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This morning, Annie and I visited the gorgeous Preah Palilay temple, an early 12th century CE Theravada Buddhist monument.

Preah Palilay is one of our favourite places, whilst not far from the centre of Angkor Thom, it’s a peaceful spot seldom visited by tourists, and yet the rare Buddhist sculptural reliefs are some of the finest in Angkor.

This morning, the only things to disturb our tranquil exploration were the shrill song of the cicadas, the chattering calls of the parrots, the playful squirrels and the raucous whoop-whoop of the monkeys in the forest canopy above us.

Whilst we were there, this scene, on a pediment on the northern face of the gopura, caught my eye.  It tells the story of the Subjugation of Nalagiri.

The Subjugation od Nalagiri, Preah Palilay, Angkor, Cambodia by Lucas Varro

The Subjugation of Nalagiri, Preah Palilay, Angkor, Cambodia.
In this representation of the story, on the northern pediment of Preah Palilay’s gopura, Nalagiri is represented twice; in the background with a menacing erect trunk, and in the foreground squatting on the ground after having been subdued by the elegant figure of the Buddha, who has placed his right hand on the elephant's head.

The legend tells us that, 37 years after the Enlightenment, the Buddha’s cousin Devadatta was consumed by jealousy and decided to murder the Buddha, and not for the first time!  He had previously hired a professional assassin to murder his cousin but the killer was converted by the teaching of his intended victim.  Devadatta then rolled a boulder down from a mountain to squash the Buddha, but the boulder missed him.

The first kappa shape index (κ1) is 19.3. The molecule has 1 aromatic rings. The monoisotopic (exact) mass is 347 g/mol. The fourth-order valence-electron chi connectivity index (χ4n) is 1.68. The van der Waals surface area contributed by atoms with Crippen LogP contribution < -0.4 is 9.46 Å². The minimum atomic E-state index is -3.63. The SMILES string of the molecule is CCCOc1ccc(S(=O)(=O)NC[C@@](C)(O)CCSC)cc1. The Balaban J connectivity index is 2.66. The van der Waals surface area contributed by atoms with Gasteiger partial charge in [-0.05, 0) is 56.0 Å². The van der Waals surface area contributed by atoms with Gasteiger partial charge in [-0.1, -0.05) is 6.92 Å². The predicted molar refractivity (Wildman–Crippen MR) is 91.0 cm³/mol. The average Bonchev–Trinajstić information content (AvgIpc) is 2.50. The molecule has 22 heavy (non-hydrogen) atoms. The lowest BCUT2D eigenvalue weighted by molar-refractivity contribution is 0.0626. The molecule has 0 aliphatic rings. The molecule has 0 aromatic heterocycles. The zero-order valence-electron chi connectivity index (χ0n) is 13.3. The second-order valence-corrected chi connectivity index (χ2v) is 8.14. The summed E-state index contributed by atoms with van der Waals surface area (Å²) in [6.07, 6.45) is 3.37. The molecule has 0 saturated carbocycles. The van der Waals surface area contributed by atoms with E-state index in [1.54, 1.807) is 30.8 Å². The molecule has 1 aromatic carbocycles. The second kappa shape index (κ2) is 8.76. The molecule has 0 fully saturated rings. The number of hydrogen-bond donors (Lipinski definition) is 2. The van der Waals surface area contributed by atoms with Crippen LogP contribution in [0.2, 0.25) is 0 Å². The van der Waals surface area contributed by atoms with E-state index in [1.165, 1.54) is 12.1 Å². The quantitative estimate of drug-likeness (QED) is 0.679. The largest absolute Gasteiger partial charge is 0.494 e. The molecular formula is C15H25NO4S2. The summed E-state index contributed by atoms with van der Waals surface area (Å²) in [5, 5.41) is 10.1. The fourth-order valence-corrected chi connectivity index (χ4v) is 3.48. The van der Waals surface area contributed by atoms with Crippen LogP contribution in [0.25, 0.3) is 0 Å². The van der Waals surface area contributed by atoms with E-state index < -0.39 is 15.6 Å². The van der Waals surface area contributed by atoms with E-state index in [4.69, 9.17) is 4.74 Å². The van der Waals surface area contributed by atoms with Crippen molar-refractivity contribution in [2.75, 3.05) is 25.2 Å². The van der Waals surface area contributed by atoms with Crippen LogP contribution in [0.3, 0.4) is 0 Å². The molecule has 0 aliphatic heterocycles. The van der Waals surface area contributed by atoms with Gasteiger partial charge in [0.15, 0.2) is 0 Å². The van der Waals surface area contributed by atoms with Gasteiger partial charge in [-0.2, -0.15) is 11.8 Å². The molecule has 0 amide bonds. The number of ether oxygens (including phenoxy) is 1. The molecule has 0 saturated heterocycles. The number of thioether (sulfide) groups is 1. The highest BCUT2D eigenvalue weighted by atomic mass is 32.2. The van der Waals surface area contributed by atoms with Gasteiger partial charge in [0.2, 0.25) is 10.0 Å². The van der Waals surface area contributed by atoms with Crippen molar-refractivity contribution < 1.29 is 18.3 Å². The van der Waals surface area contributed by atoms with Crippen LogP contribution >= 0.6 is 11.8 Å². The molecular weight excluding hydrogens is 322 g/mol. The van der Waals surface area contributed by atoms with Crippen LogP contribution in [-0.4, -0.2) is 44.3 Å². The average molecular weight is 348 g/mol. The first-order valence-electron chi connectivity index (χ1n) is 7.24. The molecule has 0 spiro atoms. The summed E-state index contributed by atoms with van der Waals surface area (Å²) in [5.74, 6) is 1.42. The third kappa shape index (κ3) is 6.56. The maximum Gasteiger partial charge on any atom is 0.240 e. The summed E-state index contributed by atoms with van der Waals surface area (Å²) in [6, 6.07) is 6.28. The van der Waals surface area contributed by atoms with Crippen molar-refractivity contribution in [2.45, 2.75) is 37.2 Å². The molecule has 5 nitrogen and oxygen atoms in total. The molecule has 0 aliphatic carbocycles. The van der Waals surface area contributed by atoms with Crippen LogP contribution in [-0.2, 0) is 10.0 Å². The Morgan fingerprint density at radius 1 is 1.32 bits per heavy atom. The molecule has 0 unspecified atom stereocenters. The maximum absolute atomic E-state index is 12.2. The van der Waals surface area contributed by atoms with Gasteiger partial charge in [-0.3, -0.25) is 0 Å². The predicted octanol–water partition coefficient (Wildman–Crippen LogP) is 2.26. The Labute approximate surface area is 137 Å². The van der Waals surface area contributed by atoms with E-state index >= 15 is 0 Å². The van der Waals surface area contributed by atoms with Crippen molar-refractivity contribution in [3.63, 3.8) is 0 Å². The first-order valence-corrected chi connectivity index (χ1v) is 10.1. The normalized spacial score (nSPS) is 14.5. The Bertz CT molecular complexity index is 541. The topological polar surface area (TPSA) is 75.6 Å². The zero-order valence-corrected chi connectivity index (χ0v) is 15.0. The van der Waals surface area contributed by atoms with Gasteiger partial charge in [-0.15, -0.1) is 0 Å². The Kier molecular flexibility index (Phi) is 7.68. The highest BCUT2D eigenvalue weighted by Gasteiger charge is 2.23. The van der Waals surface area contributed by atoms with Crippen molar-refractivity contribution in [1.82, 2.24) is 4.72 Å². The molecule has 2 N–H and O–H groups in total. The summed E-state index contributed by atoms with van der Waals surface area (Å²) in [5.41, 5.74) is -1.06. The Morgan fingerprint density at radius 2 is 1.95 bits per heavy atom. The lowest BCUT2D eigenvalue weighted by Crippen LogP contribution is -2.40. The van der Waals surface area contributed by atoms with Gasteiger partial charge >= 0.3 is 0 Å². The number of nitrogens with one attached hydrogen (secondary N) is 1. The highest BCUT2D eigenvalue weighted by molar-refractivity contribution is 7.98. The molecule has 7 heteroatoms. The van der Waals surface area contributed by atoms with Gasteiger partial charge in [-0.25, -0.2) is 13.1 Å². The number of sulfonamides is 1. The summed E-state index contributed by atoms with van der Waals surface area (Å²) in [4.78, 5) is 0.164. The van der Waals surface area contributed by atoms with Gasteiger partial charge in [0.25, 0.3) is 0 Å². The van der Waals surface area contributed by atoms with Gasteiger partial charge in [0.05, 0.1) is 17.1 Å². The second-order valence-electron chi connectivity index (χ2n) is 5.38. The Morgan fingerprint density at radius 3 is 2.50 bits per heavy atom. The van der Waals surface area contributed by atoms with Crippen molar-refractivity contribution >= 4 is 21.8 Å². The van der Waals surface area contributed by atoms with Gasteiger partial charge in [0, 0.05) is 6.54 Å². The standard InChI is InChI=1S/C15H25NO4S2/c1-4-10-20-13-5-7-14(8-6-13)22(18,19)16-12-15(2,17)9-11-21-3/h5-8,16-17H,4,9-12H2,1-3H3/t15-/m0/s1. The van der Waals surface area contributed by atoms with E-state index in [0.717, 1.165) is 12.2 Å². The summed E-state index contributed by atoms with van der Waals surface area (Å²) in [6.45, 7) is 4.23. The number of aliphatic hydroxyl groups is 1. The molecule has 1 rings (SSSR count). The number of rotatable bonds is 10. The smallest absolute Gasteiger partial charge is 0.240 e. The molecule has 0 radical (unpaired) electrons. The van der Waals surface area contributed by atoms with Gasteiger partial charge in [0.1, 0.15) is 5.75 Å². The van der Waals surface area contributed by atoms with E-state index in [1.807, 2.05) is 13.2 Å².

This time, Devadatta's plan was to loose a fierce war elephant called Nalagiri, which he had intoxicated to madness, onto the streets of Rajagriha, the small town in which the Buddha was begging for his food.  The enraged animal rampaged through the town and terrorised the population before charging the Buddha, but, as he approached, his fury was miraculously abated by the benevolence of the Buddha and, cured of his murderous intent, he knelt submissively at the Buddha's feet.

Nalagiri was forgiven by the Buddha and went on to lead a peaceful life.

The disappointed Devadatta did not give up, however, for it is said that he was responsible for the creation of a schism within Buddhism.  When he died, after a difficult illness, he was reborn in the 'Avici hell', described at Angkor Wat Temple as the hell for "those who live in abundance and still live only in sin".  The damned of this "hell without rest", as shown in the reliefs of Angkor Wat, are thrown on a stake or spiky tree.  See my article The Hell Without Rest for more on the Khmer conception of hell.

Nalagiri's submission is one of the 'Eight Great Miracles' and is a favourite of Southeast Asian iconography.

How did this relief survive the Hindu Reaction?

Buddhism has always been practised by the Khmers, having been introduced together with Hinduism, if not earlier, in the first centuries of the first millennium CE.

However, surviving sculptural reliefs narrating Buddhist stories of any kind are rare in Angkor, as most were destroyed or defaced in the Hindu Reaction, the great Shaivite iconoclasm of the 13th century CE, after the death of Jayavarman VII.

At Palilay, built before the Hindu Reaction, the Buddhist images somehow survived the destruction.

My favourite theory is that, despite the dominance of Hinduism during most of the Angkorean period, Theravada Buddhism was tolerated from the end of the 9th century CE, when Yashovarman I permitted the building of Tep Pranam Temple in the shadow of the Royal Palace.  The iconoclastic fever of the Hindu Reaction was directed against the Mahayana Buddhist temples but spared the Theravada monuments.

It seems this tolerance was also extended to nearby temples in the Preah Pithu Group, though these may have been built or modified in the late 13th century CE or even later.

 

You can enjoy more of my images from Preah Palilay Temple by clicking here:  My Work at Preah Palilay Temple.

 

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